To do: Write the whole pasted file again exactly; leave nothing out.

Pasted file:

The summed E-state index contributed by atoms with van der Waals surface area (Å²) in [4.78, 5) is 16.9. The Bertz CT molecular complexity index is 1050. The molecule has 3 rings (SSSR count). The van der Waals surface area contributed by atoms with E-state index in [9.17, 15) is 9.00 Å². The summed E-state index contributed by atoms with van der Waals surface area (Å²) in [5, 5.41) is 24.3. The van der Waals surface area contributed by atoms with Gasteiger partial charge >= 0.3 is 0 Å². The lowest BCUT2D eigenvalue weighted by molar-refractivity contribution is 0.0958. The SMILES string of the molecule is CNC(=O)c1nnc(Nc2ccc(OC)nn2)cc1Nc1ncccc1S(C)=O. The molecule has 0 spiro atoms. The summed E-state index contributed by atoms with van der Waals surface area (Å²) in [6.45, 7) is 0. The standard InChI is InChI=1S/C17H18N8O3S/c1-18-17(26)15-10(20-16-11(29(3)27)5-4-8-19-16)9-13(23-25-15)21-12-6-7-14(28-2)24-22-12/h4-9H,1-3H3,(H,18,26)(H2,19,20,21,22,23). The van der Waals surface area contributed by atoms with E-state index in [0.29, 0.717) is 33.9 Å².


The summed E-state index contributed by atoms with van der Waals surface area (Å²) in [4.78, 5) is 16.9. The Bertz CT molecular complexity index is 1050. The molecule has 3 rings (SSSR count). The van der Waals surface area contributed by atoms with E-state index in [9.17, 15) is 9.00 Å². The summed E-state index contributed by atoms with van der Waals surface area (Å²) in [5, 5.41) is 24.3. The van der Waals surface area contributed by atoms with Gasteiger partial charge >= 0.3 is 0 Å². The lowest BCUT2D eigenvalue weighted by molar-refractivity contribution is 0.0958. The SMILES string of the molecule is CNC(=O)c1nnc(Nc2ccc(OC)nn2)cc1Nc1ncccc1S(C)=O. The molecule has 0 spiro atoms. The summed E-state index contributed by atoms with van der Waals surface area (Å²) in [6.45, 7) is 0. The standard InChI is InChI=1S/C17H18N8O3S/c1-18-17(26)15-10(20-16-11(29(3)27)5-4-8-19-16)9-13(23-25-15)21-12-6-7-14(28-2)24-22-12/h4-9H,1-3H3,(H,18,26)(H2,19,20,21,22,23). The van der Waals surface area contributed by atoms with E-state index in [0.29, 0.717) is 33.9 Å².